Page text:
SnoozerZ49 wrote:Integrity failure is an automated response indicating the detector is no operaing properly. When this message is heard it should be reported to the dispacther by the train. After that initial report following trains should not have to report it if a bulletin has been issued by the dispatcher indicating the status of the detector.
Unless a bulletin has been issued stating the detector is out of service, every train that receives one must attempt to contact the dispatcher. A train that stops on, or where the speed drops below 10 mph may receive an integrity failure and the next one won't. One train receiving the failure means it failed for that train, not necessarily failed completely.
What you do depends on the type of detector and what type of train. Generally speaking, a freight train receiving an integrity failure, but no defect tone, may proceed, not exceeding 30mph to the next detector (within a specified distance) that checks for the same defects. If the train is inspected by crewmen on the ground (not exceeding 10mph during the inspection) and nothing found, it may then proceed at normal speed. Two consecutive failures, or one with a defect tone requires the train to be stopped and inspected on both sides. Multiple defect tones tends to also result in an integrity failure.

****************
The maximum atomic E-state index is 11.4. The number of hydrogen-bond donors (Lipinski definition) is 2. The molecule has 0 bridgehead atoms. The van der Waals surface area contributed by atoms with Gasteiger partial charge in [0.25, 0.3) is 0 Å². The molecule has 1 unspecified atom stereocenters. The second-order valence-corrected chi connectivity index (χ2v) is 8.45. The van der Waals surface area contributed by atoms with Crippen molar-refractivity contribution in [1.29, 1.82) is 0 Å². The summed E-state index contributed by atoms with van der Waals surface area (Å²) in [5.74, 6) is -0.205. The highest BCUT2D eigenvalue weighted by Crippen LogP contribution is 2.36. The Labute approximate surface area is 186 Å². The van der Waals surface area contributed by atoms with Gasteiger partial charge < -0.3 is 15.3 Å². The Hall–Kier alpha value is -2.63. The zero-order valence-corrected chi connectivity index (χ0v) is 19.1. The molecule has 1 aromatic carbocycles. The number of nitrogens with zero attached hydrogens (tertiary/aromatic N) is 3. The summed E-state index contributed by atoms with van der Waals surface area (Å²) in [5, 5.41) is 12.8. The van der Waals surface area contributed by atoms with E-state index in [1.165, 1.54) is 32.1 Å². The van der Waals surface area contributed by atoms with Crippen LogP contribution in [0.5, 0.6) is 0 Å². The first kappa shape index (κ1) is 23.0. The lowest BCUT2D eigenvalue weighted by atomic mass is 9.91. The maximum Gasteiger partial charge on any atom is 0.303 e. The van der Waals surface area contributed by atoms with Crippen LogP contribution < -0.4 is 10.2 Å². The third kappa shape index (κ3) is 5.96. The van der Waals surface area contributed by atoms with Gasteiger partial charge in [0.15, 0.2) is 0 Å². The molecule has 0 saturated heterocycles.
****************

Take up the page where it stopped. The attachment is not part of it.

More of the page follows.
(Last winter during the severe winter weather, we were issued that non-key trains didn't have to stop and inspect after consecutive failures unless a defect tone was given. The weather was affecting the detector's operation. Key trains had to act normally. One conductor on a loaded ethanol train had to walk his train 5 times in blizzard conditions.)
Key trains (certain amount or type of hazardous materials) must stop and inspect on the first failure.
Check your local rules and instructions for more precise info, but that's the basics.